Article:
It’s been an extremely difficult year for restaurants and the entire world. No report can fully or adequately capture all that has happened and that we’ve experienced in the past 12 months. That said, here’s an attempt to provide a high level overview of the good, the bad, the ugly, and the rays of hope and sunshine that was the 2020 year in food for Portland:
- Covid-19 – The pandemic crashed into the restaurant industry in the week leading up to Friday the 13th of March. It’s been a tortuous year for employees and business owners ever since. Everyone experienced the uncertainty of those early days, the rapid growth of takeout options, the eventual loosening of restrictions in the early summer that paved the way for outdoor and on-street dining, and the contraction in business as cooler weather and darker days arrived. A number of restaurants have permanently closed—each and every one of the having a ripple effect through the lives of their staff and the communities they were part of. The vaccine(s) have provided a light that we can see at then end of a long tunnel. Here’s to hoping for a better year in 2021.
- Community – In response to Covid, the racial justice protests and hardship heightened by the recession we’ve seen the restaurant industry and the broader community work together and respond in new ways. In the spring efforts like Feeding the Frontline and Frontline Foods channeled donations from the public into free meals to medical staff who were working to respond to the pandemic. Cooking for Community was founded in Maine as a way to deliver meals to people in need while simultaneously supporting local restaurants, farms and fisheries. Thousands of Mainers took part in the Black Lives Matter protests. The restaurant industry showed its support by taking part in Bakers Against Racism, the Black is Beautiful collaboration beer project and Food Industry Action, and Mainers became new customers Black-owned restaurants, bars and other businesses informed by the list created by BlackOwnedMaine.com. Fork Food Lab established an entrepreneurial empowerment scholarship program and Mainers supported a Go Fund Me campaign to enable Me Lon Togo to move their shuttered Waterville restaurant to Camden. This list just scratches the surface…numerous efforts by individual restaurants and people have raised funds, created programs from scratch and otherwise stepped forward to help people in need.
- Most Notable Openings – Against all odds, new food business have launched both pre/post pandemic and managed to hold on throughout the year. The most notable opening for me have been Magnus on Water in January, Judy Gibson in February, Leeward in March, Via Vecchia and Zao Ze Cafe in June and Liu Bian Tan in September, and the fearless launch of Solo Cucina Market on March 22nd. See the monthly chronicle for details on all 2020 openings.
- Latin American and Caribbean – Options for Latin American and the Caribbean are on the upswing. Magnus on Water, Dos Naciones, Sal de la Tierra, Tacos y Tequila, Mi Pueblo Tacos y Tequila, and Pacifico all launched in the past year. In addition, Yardie Ting is planning to open a second location, Flores is building out a bigger second restaurant at 431 Congress Street, a new eatery called Caribbean Taste in under construction in South Portland, and a Costa Rican/Honduran inspired restaurant called Cafe Louis is under construction in South Portland.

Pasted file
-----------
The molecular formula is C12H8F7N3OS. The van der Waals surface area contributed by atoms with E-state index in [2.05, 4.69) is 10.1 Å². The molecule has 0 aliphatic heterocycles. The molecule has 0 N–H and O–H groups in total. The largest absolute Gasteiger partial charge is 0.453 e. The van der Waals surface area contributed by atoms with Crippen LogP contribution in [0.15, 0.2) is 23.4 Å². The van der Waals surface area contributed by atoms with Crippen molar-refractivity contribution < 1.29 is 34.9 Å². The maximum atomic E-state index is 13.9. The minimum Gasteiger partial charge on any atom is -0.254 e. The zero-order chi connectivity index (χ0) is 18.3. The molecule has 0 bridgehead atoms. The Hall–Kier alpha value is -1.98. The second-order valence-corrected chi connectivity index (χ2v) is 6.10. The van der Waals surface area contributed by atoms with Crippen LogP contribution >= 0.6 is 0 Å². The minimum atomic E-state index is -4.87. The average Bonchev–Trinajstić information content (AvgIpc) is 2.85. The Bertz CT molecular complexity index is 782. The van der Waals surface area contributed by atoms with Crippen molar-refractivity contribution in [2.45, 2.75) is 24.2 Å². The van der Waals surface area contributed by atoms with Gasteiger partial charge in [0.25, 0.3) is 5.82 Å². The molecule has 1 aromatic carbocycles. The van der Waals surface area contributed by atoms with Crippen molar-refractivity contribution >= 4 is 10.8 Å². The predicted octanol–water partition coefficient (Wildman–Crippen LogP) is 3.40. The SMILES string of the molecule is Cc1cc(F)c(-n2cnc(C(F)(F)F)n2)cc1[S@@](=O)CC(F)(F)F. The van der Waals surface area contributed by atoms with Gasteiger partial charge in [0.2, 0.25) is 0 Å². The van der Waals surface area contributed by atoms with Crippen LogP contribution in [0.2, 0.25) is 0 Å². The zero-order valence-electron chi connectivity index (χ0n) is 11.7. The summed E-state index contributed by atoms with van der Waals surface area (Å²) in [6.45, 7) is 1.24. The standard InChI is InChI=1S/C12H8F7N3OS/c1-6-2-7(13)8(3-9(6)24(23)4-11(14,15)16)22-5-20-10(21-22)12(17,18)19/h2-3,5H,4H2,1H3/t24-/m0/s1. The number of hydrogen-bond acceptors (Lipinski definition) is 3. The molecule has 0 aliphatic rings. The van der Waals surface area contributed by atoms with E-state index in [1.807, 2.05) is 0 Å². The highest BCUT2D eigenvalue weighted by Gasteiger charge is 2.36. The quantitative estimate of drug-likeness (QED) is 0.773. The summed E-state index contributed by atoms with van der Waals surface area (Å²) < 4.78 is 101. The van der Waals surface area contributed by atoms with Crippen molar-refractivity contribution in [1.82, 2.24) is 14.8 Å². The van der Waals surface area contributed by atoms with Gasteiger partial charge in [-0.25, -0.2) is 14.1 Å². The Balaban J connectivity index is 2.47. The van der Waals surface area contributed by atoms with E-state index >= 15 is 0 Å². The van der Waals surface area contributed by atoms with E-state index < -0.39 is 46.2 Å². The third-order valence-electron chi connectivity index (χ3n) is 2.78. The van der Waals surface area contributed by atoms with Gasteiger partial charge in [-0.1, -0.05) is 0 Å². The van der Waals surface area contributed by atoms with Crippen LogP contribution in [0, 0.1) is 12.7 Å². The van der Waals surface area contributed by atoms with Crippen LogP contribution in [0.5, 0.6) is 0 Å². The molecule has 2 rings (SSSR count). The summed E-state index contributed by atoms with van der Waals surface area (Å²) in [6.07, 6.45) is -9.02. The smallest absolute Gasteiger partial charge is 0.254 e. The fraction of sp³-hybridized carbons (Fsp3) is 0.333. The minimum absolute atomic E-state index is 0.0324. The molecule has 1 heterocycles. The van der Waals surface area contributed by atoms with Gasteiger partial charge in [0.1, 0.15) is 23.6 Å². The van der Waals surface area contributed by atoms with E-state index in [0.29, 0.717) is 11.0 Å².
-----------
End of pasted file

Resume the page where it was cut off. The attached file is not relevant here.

- Upcoming in 2021 – There are a number of new businesses slated to open in 2021 and I expect additions to the list to accelerate as we head into spring. For the full list of new food businesses under development see PFM Under Construction list. Here are some of the current highlights:
- Cafe Louis – a Costa Rican/Honduran inspired restaurant being opened by Eaux owner Evan Richardson and business partner Ben Ferri in South Portland.
- Coveside Coffee – a new coffee shop in Woodfords Corner being launched by Andy Nesheim and Zara Bohan.
- Dandy’s Handy Store – a market being opened in Yarmouth by Garrison chef/owner Christian Hayes.
- Elda/Jack Rabbit – Bowman Brown will be re-opening Elda and launching a new bakery cafe in the mill building Biddeford.
- Helm – a new oyster bar and restaurant located in the WEX building on Thames Street.
- Papa – a new food truck being launched by Josh Amergian.
- Pigeons – Peter and Orenda Hale are opening “fly casual” daytime neighborhood bar/eatery and with a daily happy hour in the space where they formerly operated Drifters Wife.
- Sok Sabai – a new food truck being launched by Tina Nop that will serve Cambodian, Laotian and Vietnamese food.
- SoPo Seafood – a new oyster and wine bar and seafood shop in Knightville in South Portland.
Top 10 Articles
The most popular articles published on Portland Food Map in the past year.
- Big Takeout List (March 14th)
- Indoor/Outdoor Dining List (June 21st)
- Pandemic Casualty List (May 4th)
- Black-owned Restaurants List (June 1st)
- Rise of the Restaumart (April 21st)
- Maine Hospitality Workers Resource Guide (March 23rd)
- Vertical Harvest Coming to Maine (July 28th)
- Food Truck Tracking Apps (June 26th)
- Maine Heirloom Apple Guide (August 31st)
- Opening of NewYork Fried Chicken (June 7th)
Notable Events of 2020
- January – 6 Maine businesses were winner at the Good Food Awards, Courtney Loreg from Woodfords F&B was the featured chef for the inaugural My Kitchen Their Table interview series, the Chef Summit took place, Mission Chinese chef Danny Bowien was the guest chef at Solo Italiano, Sean Turley from The Righteous Russet was interviewed by Malus, staff from Bard Coffee and Speckled Ax qualified for the US Coffee Championships. Magnus on Water, Ada’s, 207 Bar and Restaurant, The Knotted Apron, and Noodle Love opened.
- February – the Brew Bus merged with Dave’s Travel and Events from Australia, 11 chefs and restaurants from Maine were named James Beard semifinalists, the Portland Food Co-op taught a acorn workshop. Ishi Ishi and Dos Naciones opened.